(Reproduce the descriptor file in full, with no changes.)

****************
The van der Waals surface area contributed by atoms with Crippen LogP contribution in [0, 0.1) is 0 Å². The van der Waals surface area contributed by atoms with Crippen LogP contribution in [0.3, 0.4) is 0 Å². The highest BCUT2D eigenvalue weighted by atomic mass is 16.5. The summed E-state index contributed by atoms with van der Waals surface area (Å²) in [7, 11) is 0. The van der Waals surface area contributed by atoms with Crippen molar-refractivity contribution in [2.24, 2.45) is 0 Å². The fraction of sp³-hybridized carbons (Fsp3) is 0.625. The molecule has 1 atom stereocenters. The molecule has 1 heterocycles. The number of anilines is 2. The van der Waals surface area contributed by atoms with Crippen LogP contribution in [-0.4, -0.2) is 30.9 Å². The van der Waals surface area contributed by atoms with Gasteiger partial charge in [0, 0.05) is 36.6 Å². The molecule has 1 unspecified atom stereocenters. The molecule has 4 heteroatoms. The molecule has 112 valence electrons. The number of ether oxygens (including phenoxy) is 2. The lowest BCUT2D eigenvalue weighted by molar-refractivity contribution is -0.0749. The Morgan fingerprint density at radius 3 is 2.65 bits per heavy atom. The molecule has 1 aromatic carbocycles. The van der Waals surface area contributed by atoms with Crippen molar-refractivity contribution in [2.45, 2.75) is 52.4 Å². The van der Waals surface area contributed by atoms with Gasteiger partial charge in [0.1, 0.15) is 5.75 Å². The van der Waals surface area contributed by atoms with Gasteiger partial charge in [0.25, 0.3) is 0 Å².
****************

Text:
The van der Waals surface area contributed by atoms with Crippen LogP contribution in [0, 0.1) is 0 Å². The van der Waals surface area contributed by atoms with Crippen LogP contribution in [0.3, 0.4) is 0 Å². The highest BCUT2D eigenvalue weighted by atomic mass is 16.5. The summed E-state index contributed by atoms with van der Waals surface area (Å²) in [7, 11) is 0. The van der Waals surface area contributed by atoms with Crippen molar-refractivity contribution in [2.24, 2.45) is 0 Å². The fraction of sp³-hybridized carbons (Fsp3) is 0.625. The molecule has 1 atom stereocenters. The molecule has 1 heterocycles. The number of anilines is 2. The van der Waals surface area contributed by atoms with Crippen LogP contribution in [-0.4, -0.2) is 30.9 Å². The van der Waals surface area contributed by atoms with Gasteiger partial charge in [0, 0.05) is 36.6 Å². The molecule has 1 unspecified atom stereocenters. The molecule has 4 heteroatoms. The molecule has 112 valence electrons. The number of ether oxygens (including phenoxy) is 2. The lowest BCUT2D eigenvalue weighted by molar-refractivity contribution is -0.0749. The Morgan fingerprint density at radius 3 is 2.65 bits per heavy atom. The molecule has 1 aromatic carbocycles. The van der Waals surface area contributed by atoms with Crippen molar-refractivity contribution in [2.45, 2.75) is 52.4 Å². The van der Waals surface area contributed by atoms with Gasteiger partial charge in [0.1, 0.15) is 5.75 Å². The van der Waals surface area contributed by atoms with Gasteiger partial charge in [0.25, 0.3) is 0 Å².